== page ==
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wade in the water

April 15, 2008

this is elizabeth and her boyfriend gabriel

these two little darlings made a movie called “wade in the water”. they went down to new orleans post katrina and gave a group of young students cameras to film their lives. the resulting video was then gracefully edited into the documentary. i just received an e-mail from elizabeth who is down in new orleans right now for the films premiere this friday.  their documentary was the ONLY “recommended film of the week” in the local Gambit- which is the the #1 weekly newspaper for arts & entertainment in New Orleans (like the Village Voice.) im so happy and proud of them. they have been working their ass off to make this film. not only that, my heart applauds them for choosing to make a film that is extremely socially important on many levels. i met her through my ex boyfriend 3 years ago, and i hope to know her for many more. she has an extremely strong spirit and a kind soul. a 5 foot bundle of joy. i wish them nothing but luck becuase they truly deserve it. it is a film the world needs to see. here is the review from the Gambit:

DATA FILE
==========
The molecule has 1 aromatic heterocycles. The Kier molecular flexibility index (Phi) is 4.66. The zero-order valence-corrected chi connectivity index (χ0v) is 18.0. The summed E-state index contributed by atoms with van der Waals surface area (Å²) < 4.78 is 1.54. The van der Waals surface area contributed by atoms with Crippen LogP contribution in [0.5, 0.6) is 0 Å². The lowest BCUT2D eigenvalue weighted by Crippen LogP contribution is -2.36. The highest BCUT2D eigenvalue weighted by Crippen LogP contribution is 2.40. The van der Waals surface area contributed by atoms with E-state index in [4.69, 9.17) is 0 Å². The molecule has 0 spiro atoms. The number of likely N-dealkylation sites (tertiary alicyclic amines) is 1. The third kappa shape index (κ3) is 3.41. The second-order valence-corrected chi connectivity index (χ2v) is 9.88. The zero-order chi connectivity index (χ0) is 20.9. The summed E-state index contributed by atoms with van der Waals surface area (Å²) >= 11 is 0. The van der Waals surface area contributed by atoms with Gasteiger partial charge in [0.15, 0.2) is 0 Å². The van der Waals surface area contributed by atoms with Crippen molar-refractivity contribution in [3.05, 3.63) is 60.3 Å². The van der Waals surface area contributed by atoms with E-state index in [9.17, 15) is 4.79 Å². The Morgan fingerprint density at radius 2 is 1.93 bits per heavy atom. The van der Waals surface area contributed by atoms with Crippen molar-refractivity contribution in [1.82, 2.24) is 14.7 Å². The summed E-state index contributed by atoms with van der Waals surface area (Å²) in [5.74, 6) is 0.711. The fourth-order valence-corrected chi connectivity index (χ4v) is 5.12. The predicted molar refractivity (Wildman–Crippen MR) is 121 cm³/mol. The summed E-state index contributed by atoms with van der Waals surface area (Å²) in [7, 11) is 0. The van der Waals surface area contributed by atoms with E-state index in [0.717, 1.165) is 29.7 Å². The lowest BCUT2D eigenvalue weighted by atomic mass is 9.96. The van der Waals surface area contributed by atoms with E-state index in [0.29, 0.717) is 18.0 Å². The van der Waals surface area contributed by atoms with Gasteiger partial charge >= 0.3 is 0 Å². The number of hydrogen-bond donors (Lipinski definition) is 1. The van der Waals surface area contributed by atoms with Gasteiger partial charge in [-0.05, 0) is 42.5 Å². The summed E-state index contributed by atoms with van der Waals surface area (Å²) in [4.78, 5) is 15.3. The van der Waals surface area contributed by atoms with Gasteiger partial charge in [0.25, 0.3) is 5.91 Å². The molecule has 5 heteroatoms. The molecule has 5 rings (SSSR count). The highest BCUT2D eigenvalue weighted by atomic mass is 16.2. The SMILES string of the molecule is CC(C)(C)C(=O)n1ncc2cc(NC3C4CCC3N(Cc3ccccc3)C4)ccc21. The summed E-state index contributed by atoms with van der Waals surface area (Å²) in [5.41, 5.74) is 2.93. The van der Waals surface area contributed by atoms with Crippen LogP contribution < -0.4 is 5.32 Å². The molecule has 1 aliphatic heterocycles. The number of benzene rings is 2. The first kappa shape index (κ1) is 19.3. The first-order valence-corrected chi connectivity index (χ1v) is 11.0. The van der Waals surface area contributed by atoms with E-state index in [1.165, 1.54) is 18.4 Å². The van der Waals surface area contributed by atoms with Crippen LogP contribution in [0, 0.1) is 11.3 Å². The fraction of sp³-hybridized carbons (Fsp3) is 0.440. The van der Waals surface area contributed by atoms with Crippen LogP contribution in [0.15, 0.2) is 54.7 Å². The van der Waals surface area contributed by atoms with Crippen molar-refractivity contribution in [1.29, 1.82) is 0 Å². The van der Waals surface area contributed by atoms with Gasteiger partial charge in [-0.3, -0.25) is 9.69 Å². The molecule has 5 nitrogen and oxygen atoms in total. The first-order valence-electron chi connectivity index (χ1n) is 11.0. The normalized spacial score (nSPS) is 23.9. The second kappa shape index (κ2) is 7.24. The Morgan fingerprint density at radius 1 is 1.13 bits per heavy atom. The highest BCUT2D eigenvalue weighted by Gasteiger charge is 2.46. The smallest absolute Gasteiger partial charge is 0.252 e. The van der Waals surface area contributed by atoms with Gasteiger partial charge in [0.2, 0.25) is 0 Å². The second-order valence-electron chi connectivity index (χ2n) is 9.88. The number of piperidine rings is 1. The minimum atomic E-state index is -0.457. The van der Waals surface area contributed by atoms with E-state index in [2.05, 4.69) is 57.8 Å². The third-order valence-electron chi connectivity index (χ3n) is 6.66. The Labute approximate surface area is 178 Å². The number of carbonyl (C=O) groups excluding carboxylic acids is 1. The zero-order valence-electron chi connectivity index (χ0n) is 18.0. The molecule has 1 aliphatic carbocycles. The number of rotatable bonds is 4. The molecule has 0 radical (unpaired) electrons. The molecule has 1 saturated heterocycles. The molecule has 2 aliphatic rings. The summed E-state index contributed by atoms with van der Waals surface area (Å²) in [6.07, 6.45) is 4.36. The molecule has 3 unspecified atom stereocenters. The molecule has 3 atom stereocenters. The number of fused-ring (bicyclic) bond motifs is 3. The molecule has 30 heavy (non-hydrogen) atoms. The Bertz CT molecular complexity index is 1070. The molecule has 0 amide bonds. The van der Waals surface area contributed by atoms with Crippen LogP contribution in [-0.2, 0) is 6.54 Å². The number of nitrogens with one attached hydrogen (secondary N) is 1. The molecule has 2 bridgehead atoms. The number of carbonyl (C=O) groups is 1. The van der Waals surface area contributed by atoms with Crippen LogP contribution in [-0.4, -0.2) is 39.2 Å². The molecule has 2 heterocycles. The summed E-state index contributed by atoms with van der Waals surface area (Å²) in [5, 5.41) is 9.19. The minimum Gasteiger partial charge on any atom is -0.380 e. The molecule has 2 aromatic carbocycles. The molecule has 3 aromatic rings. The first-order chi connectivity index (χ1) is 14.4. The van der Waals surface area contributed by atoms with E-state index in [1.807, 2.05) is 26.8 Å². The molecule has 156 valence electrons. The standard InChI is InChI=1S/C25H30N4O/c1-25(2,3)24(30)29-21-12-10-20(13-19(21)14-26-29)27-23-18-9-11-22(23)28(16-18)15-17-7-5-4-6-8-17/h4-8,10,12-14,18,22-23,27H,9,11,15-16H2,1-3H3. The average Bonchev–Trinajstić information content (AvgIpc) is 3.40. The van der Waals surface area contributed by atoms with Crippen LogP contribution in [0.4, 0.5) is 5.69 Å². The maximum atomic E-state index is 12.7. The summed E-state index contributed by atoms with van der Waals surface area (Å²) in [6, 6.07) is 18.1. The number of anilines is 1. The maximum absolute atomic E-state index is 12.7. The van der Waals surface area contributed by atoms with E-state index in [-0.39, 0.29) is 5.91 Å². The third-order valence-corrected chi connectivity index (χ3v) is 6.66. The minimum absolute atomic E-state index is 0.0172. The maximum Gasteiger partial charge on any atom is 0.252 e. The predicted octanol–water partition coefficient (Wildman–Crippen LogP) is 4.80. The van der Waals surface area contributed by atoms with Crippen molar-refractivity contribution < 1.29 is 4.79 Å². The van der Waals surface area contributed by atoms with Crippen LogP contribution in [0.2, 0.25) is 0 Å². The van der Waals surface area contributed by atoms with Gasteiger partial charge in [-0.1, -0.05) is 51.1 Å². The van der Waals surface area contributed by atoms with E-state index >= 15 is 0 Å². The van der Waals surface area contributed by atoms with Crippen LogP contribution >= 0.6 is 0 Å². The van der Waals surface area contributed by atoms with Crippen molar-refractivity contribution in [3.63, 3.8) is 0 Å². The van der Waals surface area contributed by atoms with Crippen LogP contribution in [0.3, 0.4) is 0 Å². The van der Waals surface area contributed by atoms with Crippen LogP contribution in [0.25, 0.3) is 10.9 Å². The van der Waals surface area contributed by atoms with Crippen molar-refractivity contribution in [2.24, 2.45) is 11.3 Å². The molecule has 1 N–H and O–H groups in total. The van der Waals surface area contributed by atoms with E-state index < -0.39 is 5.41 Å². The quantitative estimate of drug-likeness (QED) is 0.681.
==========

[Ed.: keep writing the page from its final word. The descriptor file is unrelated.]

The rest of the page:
“Wade in the Water is one of the treasures salvaged from the wake of the levee failures. Filmmakers Elizabeth Wood and Gabriel Nussbaum moved to New Orleans to work with students in reopened public schools. They equipped students at Singleton Charter School in Central City with video cameras in order for them to tell their own stories. The two then edited that work into a remarkable look at the students’ lives that delves far below the surface of Katrina wreckage. There are raw and candid scenes of young people talking about their families, preparing for the LEAP test, and violence and guns in their neighborhoods ” from fear to bragging about gun ownership. One girl takes viewers on a tour of her house that interrupts her brother cleaning two pistols, and he relishes posing with the guns held up. Their stories touch on everything from families living in crowded FEMA trailers to coping with the stress of rebuilding to graduating from eighth grade and having a school dance. Through some of the bounce of hand-held cams and fuzz of their audio, the kids record a vivid portrait of their otherwise daily lives in a toxically mixed up time and place, and it documents the extraordinary efforts made to get a school open in fall 2005. The film screens in the New Orleans International Human Rights Film Festival.” — Will Coviello

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